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The doctor needs money to pay off a voyage to Africa, so he joins the circus with the pushmi-pullyu as his attraction. He enlightens a circus owner who cares little for animals, fights against the practice of fox hunting and helps other creatures such as a circus seal and cart horses too old to work.
69,821 words, with a reading time of ~ 4.2 hours (~ 279 pages), and first published in 1924. This DRM-Free edition published by epubBooks, 2014.
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This is the story of that part of Doctor Dolittle’s adventures which came about through his joining and traveling with a circus. He had not planned in the beginning to follow this life for any considerable time. His intention had only been to take the pushmi-pullyu out on show long enough to make sufficient money to pay the sailor back for the boat which had been borrowed and wrecked.
But a remark Too-Too had made was true; it was not so hard for John Dolittle to become rich–for indeed he was easily satisfied where money was concerned–but it was a very different matter for him to remain rich. Dab-Dab used to say that during the years she had known him he had, to her knowledge, been quite well off five or six times; but that the more money he had, the sooner you could expect him to be poor again.
Dab-Dab’s idea of a fortune was not of course very large. But certainly during his experience with the circus the Doctor repeatedly had enough money in his pockets to be considered well to do; and, as regular as clockwork, by the end of the week or the month he would be penniless again.
Well, the point from which we are beginning, then, is where the Dolittle party (Jip the dog, Dab-Dab the duck, Too-Too the owl, Gub-Gub the pig, the pushmi-pullyu and the white mouse) had returned at last to the little house in Puddleby-on-the-Marsh after their long journey from Africa. It was a large family to find food for. And the Doctor, without a penny in his pockets, had been a good deal worried over how he was going to feed it, even during the short time they would be here before arrangements were made to join a circus. However, the thoughtful Dab-Dab had made them carry up from the pirates’ ship such supplies as remained in the larder after the voyage was done. These, she said, should last the household–with economy–for a day or two at least.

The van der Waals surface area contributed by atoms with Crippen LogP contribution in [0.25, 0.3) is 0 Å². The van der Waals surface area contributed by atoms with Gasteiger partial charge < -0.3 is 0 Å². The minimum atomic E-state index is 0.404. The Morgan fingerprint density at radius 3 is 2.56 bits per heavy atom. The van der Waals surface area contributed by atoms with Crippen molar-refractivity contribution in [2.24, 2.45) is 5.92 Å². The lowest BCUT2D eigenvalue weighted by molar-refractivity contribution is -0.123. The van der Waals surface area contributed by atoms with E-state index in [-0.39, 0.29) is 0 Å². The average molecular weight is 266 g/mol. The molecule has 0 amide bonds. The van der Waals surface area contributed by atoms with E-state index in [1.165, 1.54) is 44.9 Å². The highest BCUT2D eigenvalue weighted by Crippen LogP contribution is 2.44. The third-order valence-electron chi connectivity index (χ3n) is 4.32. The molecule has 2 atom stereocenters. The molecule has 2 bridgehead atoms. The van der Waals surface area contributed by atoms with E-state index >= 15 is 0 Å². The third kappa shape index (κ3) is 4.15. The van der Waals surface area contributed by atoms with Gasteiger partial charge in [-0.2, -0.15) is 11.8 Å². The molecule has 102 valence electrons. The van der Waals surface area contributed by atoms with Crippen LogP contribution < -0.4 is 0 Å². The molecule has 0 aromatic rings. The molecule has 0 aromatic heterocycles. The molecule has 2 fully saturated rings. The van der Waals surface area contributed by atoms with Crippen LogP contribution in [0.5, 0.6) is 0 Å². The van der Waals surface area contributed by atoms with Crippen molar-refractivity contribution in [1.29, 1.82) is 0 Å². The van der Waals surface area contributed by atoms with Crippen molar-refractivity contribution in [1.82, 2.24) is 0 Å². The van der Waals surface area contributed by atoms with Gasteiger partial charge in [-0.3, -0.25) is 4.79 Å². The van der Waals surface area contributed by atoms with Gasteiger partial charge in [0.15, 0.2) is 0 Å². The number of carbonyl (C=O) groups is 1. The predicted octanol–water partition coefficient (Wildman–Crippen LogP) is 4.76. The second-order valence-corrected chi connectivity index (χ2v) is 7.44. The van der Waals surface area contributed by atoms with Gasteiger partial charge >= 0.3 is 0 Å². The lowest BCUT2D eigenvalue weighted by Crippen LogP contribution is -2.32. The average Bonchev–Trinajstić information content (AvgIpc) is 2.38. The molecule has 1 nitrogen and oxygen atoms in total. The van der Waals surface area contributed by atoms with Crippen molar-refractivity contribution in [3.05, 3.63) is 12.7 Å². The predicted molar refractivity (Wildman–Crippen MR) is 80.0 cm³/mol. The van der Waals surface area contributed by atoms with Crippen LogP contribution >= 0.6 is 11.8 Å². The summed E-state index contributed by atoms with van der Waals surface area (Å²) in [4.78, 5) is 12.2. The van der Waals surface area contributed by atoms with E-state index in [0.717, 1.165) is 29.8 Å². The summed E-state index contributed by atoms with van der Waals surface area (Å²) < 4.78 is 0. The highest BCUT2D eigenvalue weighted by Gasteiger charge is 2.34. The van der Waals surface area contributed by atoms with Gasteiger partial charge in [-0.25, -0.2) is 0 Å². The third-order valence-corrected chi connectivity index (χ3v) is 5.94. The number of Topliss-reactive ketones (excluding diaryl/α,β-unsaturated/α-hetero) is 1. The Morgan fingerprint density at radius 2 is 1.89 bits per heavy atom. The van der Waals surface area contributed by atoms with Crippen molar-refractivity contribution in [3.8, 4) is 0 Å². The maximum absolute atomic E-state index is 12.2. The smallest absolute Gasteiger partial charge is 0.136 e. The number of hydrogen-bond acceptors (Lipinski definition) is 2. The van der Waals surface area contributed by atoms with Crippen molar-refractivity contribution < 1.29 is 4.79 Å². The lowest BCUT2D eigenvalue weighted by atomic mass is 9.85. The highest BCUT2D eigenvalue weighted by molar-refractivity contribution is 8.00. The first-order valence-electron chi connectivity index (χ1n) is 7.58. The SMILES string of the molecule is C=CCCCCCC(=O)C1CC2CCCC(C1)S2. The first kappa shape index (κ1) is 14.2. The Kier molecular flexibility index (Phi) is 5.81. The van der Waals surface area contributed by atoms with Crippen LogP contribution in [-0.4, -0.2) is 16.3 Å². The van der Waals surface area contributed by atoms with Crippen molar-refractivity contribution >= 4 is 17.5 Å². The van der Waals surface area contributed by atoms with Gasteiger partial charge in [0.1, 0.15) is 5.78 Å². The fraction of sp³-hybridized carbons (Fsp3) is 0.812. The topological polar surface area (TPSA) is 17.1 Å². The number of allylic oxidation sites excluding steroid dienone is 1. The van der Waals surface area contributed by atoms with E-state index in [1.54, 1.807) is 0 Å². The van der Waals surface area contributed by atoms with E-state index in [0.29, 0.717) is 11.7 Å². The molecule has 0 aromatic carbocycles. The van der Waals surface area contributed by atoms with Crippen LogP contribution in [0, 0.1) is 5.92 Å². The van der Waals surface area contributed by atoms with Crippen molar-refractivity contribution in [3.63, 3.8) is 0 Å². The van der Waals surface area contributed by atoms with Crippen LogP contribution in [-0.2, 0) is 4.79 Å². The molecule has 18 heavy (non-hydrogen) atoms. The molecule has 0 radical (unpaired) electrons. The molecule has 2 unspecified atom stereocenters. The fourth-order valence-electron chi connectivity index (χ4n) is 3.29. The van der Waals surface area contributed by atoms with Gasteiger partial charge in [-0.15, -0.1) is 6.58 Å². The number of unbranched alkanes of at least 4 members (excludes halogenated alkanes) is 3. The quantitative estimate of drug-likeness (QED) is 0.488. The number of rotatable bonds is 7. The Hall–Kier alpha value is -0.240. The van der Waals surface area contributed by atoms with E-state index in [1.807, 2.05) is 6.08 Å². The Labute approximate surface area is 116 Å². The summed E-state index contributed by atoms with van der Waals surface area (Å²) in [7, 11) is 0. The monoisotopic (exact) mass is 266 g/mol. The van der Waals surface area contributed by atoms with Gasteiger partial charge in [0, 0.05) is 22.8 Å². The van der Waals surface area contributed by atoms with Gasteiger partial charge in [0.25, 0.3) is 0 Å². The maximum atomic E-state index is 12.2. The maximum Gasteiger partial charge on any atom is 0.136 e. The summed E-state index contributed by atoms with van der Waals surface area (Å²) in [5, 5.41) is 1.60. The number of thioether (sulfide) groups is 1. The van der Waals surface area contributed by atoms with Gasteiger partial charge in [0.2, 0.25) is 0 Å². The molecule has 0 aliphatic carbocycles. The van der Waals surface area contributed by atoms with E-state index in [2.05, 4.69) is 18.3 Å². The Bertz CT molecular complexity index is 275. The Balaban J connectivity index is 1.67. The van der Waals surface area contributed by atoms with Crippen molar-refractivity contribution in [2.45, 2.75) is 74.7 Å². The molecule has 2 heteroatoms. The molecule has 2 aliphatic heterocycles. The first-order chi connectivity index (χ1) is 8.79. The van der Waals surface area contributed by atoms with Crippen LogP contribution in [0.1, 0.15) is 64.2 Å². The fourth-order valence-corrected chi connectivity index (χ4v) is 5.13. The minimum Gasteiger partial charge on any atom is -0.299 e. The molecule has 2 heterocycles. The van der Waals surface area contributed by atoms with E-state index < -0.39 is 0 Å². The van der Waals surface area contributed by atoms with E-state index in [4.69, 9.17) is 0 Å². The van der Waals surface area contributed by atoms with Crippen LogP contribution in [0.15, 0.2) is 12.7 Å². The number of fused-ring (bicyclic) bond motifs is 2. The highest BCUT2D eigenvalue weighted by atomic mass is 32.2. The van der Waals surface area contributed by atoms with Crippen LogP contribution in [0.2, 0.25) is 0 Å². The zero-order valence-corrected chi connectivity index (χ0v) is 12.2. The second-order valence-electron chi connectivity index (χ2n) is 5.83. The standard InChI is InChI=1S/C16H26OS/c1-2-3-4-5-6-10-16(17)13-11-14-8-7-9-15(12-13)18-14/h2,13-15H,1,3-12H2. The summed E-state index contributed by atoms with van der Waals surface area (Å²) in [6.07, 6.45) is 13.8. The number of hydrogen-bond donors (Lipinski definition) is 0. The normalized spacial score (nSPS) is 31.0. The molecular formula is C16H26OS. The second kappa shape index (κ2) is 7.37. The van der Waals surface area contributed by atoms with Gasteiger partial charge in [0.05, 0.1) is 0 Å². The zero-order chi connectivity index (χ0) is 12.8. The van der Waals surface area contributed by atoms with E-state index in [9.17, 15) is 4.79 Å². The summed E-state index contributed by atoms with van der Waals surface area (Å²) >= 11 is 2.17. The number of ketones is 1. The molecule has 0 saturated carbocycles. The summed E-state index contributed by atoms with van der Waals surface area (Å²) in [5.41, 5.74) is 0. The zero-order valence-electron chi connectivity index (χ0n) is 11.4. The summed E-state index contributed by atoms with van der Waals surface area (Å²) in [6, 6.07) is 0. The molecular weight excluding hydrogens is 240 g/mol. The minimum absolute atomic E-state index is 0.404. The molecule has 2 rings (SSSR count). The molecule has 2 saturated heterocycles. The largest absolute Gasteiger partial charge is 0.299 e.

The animals’ delight had at first, on getting back home, banished every care or thought of the morrow from the minds of all–except Dab-Dab. That good housekeeper had gone straight to the kitchen and set about the cleaning of pots and the cooking of food. The rest of them, the Doctor included, had gone out into the garden to re-explore all the well-known spots. And they were still roaming and poking around every nook and corner of their beloved home when they were suddenly summoned to luncheon by Dab-Dab’s dinner-bell–a frying pan beaten with a spoon. At this there was a grand rush for the back door. And they all came trundling in from the garden, gabbling with delight at the prospect of taking a meal again in the dear old kitchen where they had in times past spent so many jolly hours together.
“It will be cold enough for a fire to-night,” said Jip as they took their places at the table. “This September wind has a chilly snap in it. Will you tell us a story after supper, Doctor? It’s a long time since we sat around the hearth in a ring.”
“Or read to us out of your animal story books,” said Gub-Gub, “the one about the Fox who tried to steal the King’s goose.”
“Well, maybe,” said the Doctor. “We’ll see. We’ll see. What delicious sardines these are that the pirates had! From Bordeaux, by the taste of them. There’s no mistaking real French sardines.”
At this moment the Doctor was called away to see a patient in the surgery–a weasel who had broken a claw. And he was no sooner done with that when a rooster with a sore throat turned up from a neighboring farm. He was so hoarse, he said, he could only crow in a whisper, and nobody on his farm woke up in the morning. Then two pheasants arrived to show him a scrawny chick which had never been able to peck properly since it was born.
For, although the people in Puddleby had not yet learned of the Doctor’s arrival, news of his coming had already spread among the animals, and the birds. And all that afternoon he was kept busy bandaging, advising and physicking, while a huge motley crowd of creatures waited patiently outside the surgery door.
“Ah me!–just like old times,” sighed Dab-Dab. “No peace. Patients clamoring to see him morning, noon and night.”
Jip had been right: by the time darkness came that night it was very chilly. Wood enough was found in the cellar to start a jolly fire in the big chimney. Round this the animals gathered after supper and pestered the Doctor for a story or a chapter from one of his books.
“But look here,” said he. “What about the circus? If we’re going to make money to pay the sailor back we’ve got to be thinking of that. We haven’t even found a circus to go with yet. I wonder what’s the best way to set about it. They travel all over the place, you know. Let me see: who could I ask?”
“Sh!” said Too-Too. “Wasn’t that the front door bell ringing?”
“Strange!” said the Doctor, getting up from his chair “Callers already?”